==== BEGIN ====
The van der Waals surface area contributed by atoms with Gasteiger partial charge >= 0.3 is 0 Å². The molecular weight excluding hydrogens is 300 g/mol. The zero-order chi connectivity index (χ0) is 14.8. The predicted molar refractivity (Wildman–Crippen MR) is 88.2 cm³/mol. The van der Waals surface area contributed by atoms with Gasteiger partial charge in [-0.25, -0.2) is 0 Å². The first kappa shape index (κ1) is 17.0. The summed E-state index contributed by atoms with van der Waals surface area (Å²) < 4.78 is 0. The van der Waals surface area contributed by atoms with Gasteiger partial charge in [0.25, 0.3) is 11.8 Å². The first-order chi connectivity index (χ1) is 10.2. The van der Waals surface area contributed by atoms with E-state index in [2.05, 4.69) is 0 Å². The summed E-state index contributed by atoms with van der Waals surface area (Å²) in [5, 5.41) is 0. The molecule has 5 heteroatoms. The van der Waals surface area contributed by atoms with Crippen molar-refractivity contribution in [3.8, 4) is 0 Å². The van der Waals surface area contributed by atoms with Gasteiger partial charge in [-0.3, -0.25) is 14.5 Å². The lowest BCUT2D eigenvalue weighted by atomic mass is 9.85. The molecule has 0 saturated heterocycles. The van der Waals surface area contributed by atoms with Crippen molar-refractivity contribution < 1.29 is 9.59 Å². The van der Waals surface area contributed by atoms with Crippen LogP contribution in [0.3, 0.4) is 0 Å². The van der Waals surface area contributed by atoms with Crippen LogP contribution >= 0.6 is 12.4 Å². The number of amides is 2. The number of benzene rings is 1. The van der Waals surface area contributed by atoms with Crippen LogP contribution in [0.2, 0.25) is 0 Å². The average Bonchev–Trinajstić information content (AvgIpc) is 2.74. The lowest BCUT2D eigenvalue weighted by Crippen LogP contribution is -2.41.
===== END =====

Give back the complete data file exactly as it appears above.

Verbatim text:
The van der Waals surface area contributed by atoms with Gasteiger partial charge >= 0.3 is 0 Å². The molecular weight excluding hydrogens is 300 g/mol. The zero-order chi connectivity index (χ0) is 14.8. The predicted molar refractivity (Wildman–Crippen MR) is 88.2 cm³/mol. The van der Waals surface area contributed by atoms with Gasteiger partial charge in [-0.25, -0.2) is 0 Å². The first kappa shape index (κ1) is 17.0. The summed E-state index contributed by atoms with van der Waals surface area (Å²) < 4.78 is 0. The van der Waals surface area contributed by atoms with Gasteiger partial charge in [0.25, 0.3) is 11.8 Å². The first-order chi connectivity index (χ1) is 10.2. The van der Waals surface area contributed by atoms with E-state index in [2.05, 4.69) is 0 Å². The summed E-state index contributed by atoms with van der Waals surface area (Å²) in [5, 5.41) is 0. The molecule has 5 heteroatoms. The van der Waals surface area contributed by atoms with Crippen molar-refractivity contribution in [3.8, 4) is 0 Å². The van der Waals surface area contributed by atoms with Gasteiger partial charge in [-0.3, -0.25) is 14.5 Å². The lowest BCUT2D eigenvalue weighted by atomic mass is 9.85. The molecule has 0 saturated heterocycles. The van der Waals surface area contributed by atoms with Crippen molar-refractivity contribution < 1.29 is 9.59 Å². The van der Waals surface area contributed by atoms with Crippen LogP contribution in [0.3, 0.4) is 0 Å². The van der Waals surface area contributed by atoms with Crippen LogP contribution >= 0.6 is 12.4 Å². The number of amides is 2. The number of benzene rings is 1. The van der Waals surface area contributed by atoms with Crippen LogP contribution in [0.2, 0.25) is 0 Å². The average Bonchev–Trinajstić information content (AvgIpc) is 2.74. The lowest BCUT2D eigenvalue weighted by Crippen LogP contribution is -2.41.